Monday, July 15, 2013

Lovell Canyon

Lovell Canyon is nestled in the shadow of Griffith Peak on the southeast side of the Spring Mountains. Although only a 45 minute drive from the Vegas valley, the rapid gain in elevation creates an ecosystem vastly different from the desert surrounding it. While the other crews enjoyed warm, breezy days all week, we were stuck with nighttime lows in the teens, biting cold wings, and a day of endless snow flurries.
Despite the frigid temperatures, Lovell Canyon is one of my favorite project sites. It's rare that we're surrounded by trees at camp and work and I truly savor the time we spend in the forest. Each day work begins with an hour long, 3-mile hike up the canyon to the lower slopes of Griffith Peak. Along the way we take in the beautiful views of the canyon, teeming with a surprising amount of life. A diverse array of plants - many endemic to the Springs - support flocks of songbirds, carelessly flitting from perch to perch. Small mammals and reptiles flourish here and deer are known to frequent the area. Some times at night, if you listen closely, you can hear the distant growl of mountain lions, announcing their reign over the canyon.
For me, this week was even more exciting. For the first time since last September I was cutting new tread somewhere other than Black Mountain. On the other hand, the work was quite a rude awakening. Trail at Sloan tends not to be too steep. While there are many loose rocks in the dirt, rarely do we run across bedrock or extensive root systems. Lovell, however, possesses many of these challenges. What may look like a simple section when rough cutting often turns out to be a nightmare as more and more obstacles are unearthed. Regardless, the sheer volume of soil that must be excavated is staggering. Each shovel full of dirt blown back on to the trail by unforgiving winds is literally and figuratively a slap in the face.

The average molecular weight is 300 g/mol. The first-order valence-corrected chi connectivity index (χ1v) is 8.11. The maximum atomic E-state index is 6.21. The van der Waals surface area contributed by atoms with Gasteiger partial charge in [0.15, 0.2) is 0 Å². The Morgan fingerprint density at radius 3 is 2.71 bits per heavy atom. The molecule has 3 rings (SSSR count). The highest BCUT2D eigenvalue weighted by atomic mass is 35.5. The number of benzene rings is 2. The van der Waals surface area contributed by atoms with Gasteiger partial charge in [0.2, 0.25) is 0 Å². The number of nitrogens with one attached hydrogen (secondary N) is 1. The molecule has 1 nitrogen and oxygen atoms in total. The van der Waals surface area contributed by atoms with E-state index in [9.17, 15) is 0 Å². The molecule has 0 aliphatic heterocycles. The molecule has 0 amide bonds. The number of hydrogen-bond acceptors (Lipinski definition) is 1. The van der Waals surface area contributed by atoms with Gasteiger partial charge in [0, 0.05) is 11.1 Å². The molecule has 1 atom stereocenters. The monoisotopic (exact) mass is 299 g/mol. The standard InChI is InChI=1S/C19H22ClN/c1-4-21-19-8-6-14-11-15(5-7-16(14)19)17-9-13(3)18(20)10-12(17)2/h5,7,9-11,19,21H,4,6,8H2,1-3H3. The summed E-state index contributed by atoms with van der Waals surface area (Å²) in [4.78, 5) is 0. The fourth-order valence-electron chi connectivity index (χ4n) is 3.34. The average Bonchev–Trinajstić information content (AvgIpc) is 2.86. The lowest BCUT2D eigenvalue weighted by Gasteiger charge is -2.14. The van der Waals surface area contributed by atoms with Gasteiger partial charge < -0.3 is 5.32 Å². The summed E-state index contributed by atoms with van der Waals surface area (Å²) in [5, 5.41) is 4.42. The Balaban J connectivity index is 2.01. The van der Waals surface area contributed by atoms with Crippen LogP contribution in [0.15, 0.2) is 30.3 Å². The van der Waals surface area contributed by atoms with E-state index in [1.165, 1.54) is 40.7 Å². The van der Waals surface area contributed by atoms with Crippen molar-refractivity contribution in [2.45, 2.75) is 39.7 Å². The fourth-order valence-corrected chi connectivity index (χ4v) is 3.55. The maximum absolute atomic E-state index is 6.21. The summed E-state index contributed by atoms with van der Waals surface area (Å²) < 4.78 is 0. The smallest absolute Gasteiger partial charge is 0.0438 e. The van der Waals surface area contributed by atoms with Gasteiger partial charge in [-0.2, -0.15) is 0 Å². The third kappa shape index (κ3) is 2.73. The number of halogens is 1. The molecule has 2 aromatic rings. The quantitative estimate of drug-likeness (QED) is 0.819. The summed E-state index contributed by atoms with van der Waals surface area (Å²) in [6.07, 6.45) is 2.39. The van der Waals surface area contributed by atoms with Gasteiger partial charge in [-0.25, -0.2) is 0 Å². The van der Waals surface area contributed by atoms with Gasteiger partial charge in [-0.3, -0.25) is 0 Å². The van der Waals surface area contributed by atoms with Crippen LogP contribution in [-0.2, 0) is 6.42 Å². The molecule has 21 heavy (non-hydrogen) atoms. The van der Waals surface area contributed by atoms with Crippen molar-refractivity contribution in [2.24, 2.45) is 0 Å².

Still, looking back at the new trail at the end of the week is a thoroughly satisfying feeling. Seeing the nice smooth tread where there once was only thick stands of Manzanita reminds of just how much you've accomplished. Over the next several decades hundreds if not thousands of hikers and people on horseback will walk over this section of trail. As they gaze out across the canyon the last thing on their minds will be where the trail they're standing on came from. Just as planned, my hard work will almost always go unnoticed. Yet without it this place would remain out of reach to most. Worse, without the trail those brave enough to beat their own path would slowly eat away the pristine quality of this wilderness.
So, despite unpleasant weather, back-breaking hiking and digging, and a lack of recognition, I am still very satisfied with my work. Looking back it will begin to blend in with all the other hitches we've been on, but Lovell Canyon will forever retain a special place in my heart.

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